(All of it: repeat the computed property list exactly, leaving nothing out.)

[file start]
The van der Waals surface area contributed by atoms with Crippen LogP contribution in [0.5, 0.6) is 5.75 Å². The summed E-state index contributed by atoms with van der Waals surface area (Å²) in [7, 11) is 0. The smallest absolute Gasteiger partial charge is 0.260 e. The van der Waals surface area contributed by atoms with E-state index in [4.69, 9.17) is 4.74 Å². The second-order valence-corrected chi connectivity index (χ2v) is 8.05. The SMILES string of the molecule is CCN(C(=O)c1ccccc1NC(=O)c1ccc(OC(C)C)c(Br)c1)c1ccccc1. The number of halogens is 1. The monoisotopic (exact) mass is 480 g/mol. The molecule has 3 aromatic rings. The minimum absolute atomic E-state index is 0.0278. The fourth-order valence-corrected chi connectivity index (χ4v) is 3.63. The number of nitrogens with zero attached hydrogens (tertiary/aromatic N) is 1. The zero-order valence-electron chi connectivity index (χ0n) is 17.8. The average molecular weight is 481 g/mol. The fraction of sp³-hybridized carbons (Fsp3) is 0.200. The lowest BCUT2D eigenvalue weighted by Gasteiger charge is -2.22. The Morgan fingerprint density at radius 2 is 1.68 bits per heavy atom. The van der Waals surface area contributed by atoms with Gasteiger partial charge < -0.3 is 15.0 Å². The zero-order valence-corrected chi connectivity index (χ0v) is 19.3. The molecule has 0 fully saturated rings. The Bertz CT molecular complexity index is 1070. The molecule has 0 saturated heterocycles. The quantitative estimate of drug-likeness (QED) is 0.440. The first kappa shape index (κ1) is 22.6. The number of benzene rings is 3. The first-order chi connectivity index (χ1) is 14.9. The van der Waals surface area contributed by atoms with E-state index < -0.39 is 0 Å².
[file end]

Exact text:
The van der Waals surface area contributed by atoms with Crippen LogP contribution in [0.5, 0.6) is 5.75 Å². The summed E-state index contributed by atoms with van der Waals surface area (Å²) in [7, 11) is 0. The smallest absolute Gasteiger partial charge is 0.260 e. The van der Waals surface area contributed by atoms with E-state index in [4.69, 9.17) is 4.74 Å². The second-order valence-corrected chi connectivity index (χ2v) is 8.05. The SMILES string of the molecule is CCN(C(=O)c1ccccc1NC(=O)c1ccc(OC(C)C)c(Br)c1)c1ccccc1. The number of halogens is 1. The monoisotopic (exact) mass is 480 g/mol. The molecule has 3 aromatic rings. The minimum absolute atomic E-state index is 0.0278. The fourth-order valence-corrected chi connectivity index (χ4v) is 3.63. The number of nitrogens with zero attached hydrogens (tertiary/aromatic N) is 1. The zero-order valence-electron chi connectivity index (χ0n) is 17.8. The average molecular weight is 481 g/mol. The fraction of sp³-hybridized carbons (Fsp3) is 0.200. The lowest BCUT2D eigenvalue weighted by Gasteiger charge is -2.22. The Morgan fingerprint density at radius 2 is 1.68 bits per heavy atom. The van der Waals surface area contributed by atoms with Gasteiger partial charge < -0.3 is 15.0 Å². The zero-order valence-corrected chi connectivity index (χ0v) is 19.3. The molecule has 0 fully saturated rings. The Bertz CT molecular complexity index is 1070. The molecule has 0 saturated heterocycles. The quantitative estimate of drug-likeness (QED) is 0.440. The first kappa shape index (κ1) is 22.6. The number of benzene rings is 3. The first-order chi connectivity index (χ1) is 14.9. The van der Waals surface area contributed by atoms with E-state index < -0.39 is 0 Å².